TUMACACORI, Ariz. - The paper flowers were there. The paper flower lady was not. But then, having reached age 75 with a touch of arthritis because you've been making flowers out of colored tissue paper since you were a child, perhaps a bit of the ''maybe tomorrow'' philosophy is permissible.
Gloria Moroyoqui de Roques, born in the valley of the Yaqui near Ciudad Obregon in Sonora, Mexico, has been making flowers from papel de China (Chinese paper) since childhood. She never had any formal education, but learned to read, write, cook, sew and make flowers and pinatas from her mother. Her handicrafts are on display in windows, lobbies and adorning altars at Tumacacori National Historical Park in southern Arizona. When she does show up to demonstrate her paper artistry - or make tortillas by hand on less creative days - Moroyoqui de Roques astounds audiences with the ability to fabricate any kind of flower from roses and carnations to zinnias - perhaps as many as 30 in her extensive repertoire - just by looking at a sample.
Making paper flowers has been a tradition in Mexico for more than 200 years, enlivening festive occasions such as fiestas, church masses and gravesites on All Souls Day. The folk art construction takes on widespread forms from pinatas to cascarones (eggshell filled with confetti) to the artwork the paper flower lady has been making for 25 years since she first participated in the annual Tumacacori Fiesta.
She is not alone in bringing Native and Spanish tradition to the park and its ancient historical Mission San Jose de Tumacacori, established at the request of Pima Indians in 1691.
''The original peoples in this area were Pima and Papago [now known as Tohono O'odham],'' said Park Ranger Anita Badertscher. ''What we find looking at mission records is that the O'odham and the Yaquis, Gloria's people, got along peacefully with the Spanish because they were already farmers living in settled communities. The O'odham vision of life fit well and the Yaquis seemed to do even better in some ways, showing up in records as having positions of responsibility, primarily cowboys, and mixing in with other inhabitants.''
Jesuit priest Eusebio Francisco Kino first visited the area at the request of Indians from the villages of Tumacacori, Guevavi and San Xavier del Bac. Impressed by the Pima Tribe and its land development of the Pimeria Alta, Kino established the mission. ''His understanding of Pima ways and lack of dogmatism won the confidence of his charges,'' according to National Park Service literature. Kino brought ritual and pageantry with him and mixed it with an introduction of wheat, livestock and fruit trees.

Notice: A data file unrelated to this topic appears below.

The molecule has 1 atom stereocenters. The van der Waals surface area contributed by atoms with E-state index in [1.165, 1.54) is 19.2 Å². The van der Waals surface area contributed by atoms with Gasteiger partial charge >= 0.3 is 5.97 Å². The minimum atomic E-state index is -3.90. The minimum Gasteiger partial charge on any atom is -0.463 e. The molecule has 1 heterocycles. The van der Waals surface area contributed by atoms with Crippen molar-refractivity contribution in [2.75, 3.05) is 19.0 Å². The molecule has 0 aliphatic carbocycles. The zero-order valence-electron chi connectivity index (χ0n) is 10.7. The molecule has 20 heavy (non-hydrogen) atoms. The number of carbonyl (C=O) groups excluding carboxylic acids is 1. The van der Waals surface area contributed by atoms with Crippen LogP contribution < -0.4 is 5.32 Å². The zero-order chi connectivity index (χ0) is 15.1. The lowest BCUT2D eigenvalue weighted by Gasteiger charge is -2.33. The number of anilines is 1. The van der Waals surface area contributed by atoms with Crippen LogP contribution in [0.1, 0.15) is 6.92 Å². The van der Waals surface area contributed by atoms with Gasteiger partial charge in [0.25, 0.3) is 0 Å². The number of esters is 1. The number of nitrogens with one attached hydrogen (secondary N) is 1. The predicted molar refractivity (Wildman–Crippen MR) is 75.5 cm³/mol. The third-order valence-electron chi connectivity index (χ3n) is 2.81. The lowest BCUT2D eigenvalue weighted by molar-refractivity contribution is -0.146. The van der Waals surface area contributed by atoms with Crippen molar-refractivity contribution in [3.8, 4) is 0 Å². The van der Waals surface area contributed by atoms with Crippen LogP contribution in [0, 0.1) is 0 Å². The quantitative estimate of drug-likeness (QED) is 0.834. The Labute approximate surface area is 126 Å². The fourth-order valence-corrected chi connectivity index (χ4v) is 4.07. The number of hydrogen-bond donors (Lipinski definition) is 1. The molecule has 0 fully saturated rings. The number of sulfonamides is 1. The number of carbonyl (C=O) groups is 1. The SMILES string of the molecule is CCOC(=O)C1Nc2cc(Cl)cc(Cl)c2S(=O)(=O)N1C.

In one room of the mission edifice that still attracts upwards of 50,000 visitors annually, a display of clay pots is accompanied with a marquee reading: ''Priests and their converts labored long and hard to make the mission self-sufficient with enough food [primarily corn, beans and squash] to last the winter and help others less fortunate. The seeds, livestock and food cuttings brought by the priests flourished in the fertile valley and the Pimans quickly learned the new agricultural techniques. The best seeds from each harvest of beans, grains and fruit were stored in large clay pots [ollas] and used for next years planting.''
Nearby, Knights of Columbus members sponsored annual mass in the church in the 1960s and 1970s with masses held inside the adobe building through 1974, when 4,000 worshipers crowded inside. Building damage, caused by the large crowd, caused future gatherings to be held outside, an activity that continues with a two-day fiesta held the first full weekend of December.
''We try to represent all the cultures that have been here over time,'' Badertscher said. ''In addition to mass and a procession, we have O'odham dancers, Yaqui dancers, Apache dancers and dancers from the Tarahumara tribe in Mexico. Last year Yaquis from Tucson asked for a list of every single person buried in the church cemetery and they spent the day there, decorating, dancing and praying for every name on the list.''
2007 will be the 99th year since Tumacacori National Monument was established by executive order of President Teddy Roosevelt and the mission itself, its cemetery, the chapel and portions of the convent area will be open for self-guided walking tours.
If all goes as planned, food samples from several cultures will be available, a basketweaver from the Tohono Tribe will demonstrate the centuries-old technique using bear grass fibers, potters will display their crafts, ceremonial dances will be performed and the paper flower lady is scheduled to attend, chatting away rapid-fire in her native language as she works her tissue paper magic.
To visit Tumacacori, its mission and the national park, drive south from Tucson on I-19 and take Exit 29. For further information, visit www.nps.gov/tuma.